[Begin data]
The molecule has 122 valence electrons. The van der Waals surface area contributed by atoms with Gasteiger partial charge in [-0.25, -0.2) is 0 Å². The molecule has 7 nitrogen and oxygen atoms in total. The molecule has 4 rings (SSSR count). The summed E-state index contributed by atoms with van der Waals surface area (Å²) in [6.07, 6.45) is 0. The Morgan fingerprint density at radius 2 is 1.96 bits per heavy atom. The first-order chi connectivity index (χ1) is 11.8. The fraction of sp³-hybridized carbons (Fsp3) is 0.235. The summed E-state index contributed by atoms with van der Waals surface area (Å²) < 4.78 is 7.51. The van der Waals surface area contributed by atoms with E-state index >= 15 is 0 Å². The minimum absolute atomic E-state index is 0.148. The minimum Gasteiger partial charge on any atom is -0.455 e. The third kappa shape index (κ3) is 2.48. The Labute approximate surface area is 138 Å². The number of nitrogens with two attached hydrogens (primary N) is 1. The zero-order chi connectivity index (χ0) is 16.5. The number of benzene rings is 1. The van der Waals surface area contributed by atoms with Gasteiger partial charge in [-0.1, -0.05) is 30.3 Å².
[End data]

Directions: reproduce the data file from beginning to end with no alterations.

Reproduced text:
The molecule has 122 valence electrons. The van der Waals surface area contributed by atoms with Gasteiger partial charge in [-0.25, -0.2) is 0 Å². The molecule has 7 nitrogen and oxygen atoms in total. The molecule has 4 rings (SSSR count). The summed E-state index contributed by atoms with van der Waals surface area (Å²) in [6.07, 6.45) is 0. The Morgan fingerprint density at radius 2 is 1.96 bits per heavy atom. The first-order chi connectivity index (χ1) is 11.8. The fraction of sp³-hybridized carbons (Fsp3) is 0.235. The summed E-state index contributed by atoms with van der Waals surface area (Å²) < 4.78 is 7.51. The van der Waals surface area contributed by atoms with E-state index >= 15 is 0 Å². The minimum absolute atomic E-state index is 0.148. The minimum Gasteiger partial charge on any atom is -0.455 e. The third kappa shape index (κ3) is 2.48. The Labute approximate surface area is 138 Å². The number of nitrogens with two attached hydrogens (primary N) is 1. The zero-order chi connectivity index (χ0) is 16.5. The number of benzene rings is 1. The van der Waals surface area contributed by atoms with Gasteiger partial charge in [-0.1, -0.05) is 30.3 Å².